Saturday, July 29, 2017

What Is It About THAT Song?

Subliminally, I know the elements of a song that cause my heart to flutter. I choose, though, not to dissect it. A treatise on why humans love music would be supremely boring -- at least without a soundtrack.

I love lots of types of music. Sometimes my favorite song by a particular artist isn't the one that necessarily sears me. Generally, it's the one I hadn't thought about, at least consciously, in forever. But there it is, playing on my radio, and maybe it's the familiarity or maybe it evokes a memory I'd forgotten I had. Maybe it just feels like home, whatever home is.

Then there are the songs that I admit to liking, but not liking too much, but when I hear them, there's just something...

That's where the mystery lies. If someone was to ask me what my favorite Eagles song is, I would probably go with Take It To The Limit.

Except there's this one:

The best Roy Orbison song is "In Dreams", right? Then why do I always choose to play this one?

I don't know why, and I choose not to examine, why I like this next song so much. The nineteen seventies was an appalling decade for music. The nineteen seventies was an appalling decade, period. We had Jimmy Carter and Olivia Newton-John and Whip Inflation Now (WIN!) and seventeen per cent interest rates and disco. Men wearing polyester leisure suits with gold medallions. Jumpsuits. Platform shoes. Still, I like England Dan and John Ford Coley:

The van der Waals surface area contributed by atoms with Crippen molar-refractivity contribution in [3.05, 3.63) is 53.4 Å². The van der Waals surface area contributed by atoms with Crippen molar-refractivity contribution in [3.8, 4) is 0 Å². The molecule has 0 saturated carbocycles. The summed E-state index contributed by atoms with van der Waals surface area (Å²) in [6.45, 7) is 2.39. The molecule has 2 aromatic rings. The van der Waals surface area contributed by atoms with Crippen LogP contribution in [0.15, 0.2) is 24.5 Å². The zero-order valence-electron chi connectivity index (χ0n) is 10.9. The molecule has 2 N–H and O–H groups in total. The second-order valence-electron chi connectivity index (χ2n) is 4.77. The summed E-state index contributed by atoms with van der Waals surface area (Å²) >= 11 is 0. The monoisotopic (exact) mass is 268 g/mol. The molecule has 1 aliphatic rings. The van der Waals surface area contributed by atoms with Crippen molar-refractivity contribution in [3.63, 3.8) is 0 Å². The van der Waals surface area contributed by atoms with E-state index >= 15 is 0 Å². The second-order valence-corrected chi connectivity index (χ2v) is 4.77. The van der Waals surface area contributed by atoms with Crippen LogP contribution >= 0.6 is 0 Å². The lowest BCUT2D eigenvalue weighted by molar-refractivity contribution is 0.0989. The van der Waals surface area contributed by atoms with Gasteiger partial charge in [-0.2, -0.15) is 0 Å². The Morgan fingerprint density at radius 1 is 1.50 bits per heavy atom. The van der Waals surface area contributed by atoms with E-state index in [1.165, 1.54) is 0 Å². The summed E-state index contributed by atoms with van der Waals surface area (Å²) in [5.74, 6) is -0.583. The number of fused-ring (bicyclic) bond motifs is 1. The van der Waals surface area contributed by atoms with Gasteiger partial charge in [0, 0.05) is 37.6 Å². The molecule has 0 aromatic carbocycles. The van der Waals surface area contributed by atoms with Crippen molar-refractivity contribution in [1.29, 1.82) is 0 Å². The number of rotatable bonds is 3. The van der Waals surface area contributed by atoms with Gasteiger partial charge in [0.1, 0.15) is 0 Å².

Country music is a category all its own. Yes, I have five-star favorites in country music, but let's be frank: country music doesn't fit with rock. You can't combine them. Country is a whole different vibe. Weird thing about music:  styles don't jibe. One must be in a particular frame of mind to listen to each of them. I'm a peculiar hybrid, and maybe lucky; because I love -- love -- both genres. But I don't feel comfortable featuring both of them here. So, perhaps in another post, I'll talk about the country songs that subliminally pierce my heart. 

But back to rock, here are the songs that don't:

1.  Brown-Eyed Girl
2.  American Pie
3.  Rose Garden
4.  Anything written by Jimmy Webb
5.  Honey

In closing, there is a song that has been my earworm for approximately two straight years. It was recently almost replaced by "Creeque Alley", for whatever reason. 

I am not saying that I love this song. I am saying that something is going on here. I don't think it's something good. Obviously a sociologist could discern why this particular song won't exit my brain. I've decided to label it an affliction. I'm hoping by posting it here, I may, one day, get relief. And I really like Trisha Yearwood (no offense). 

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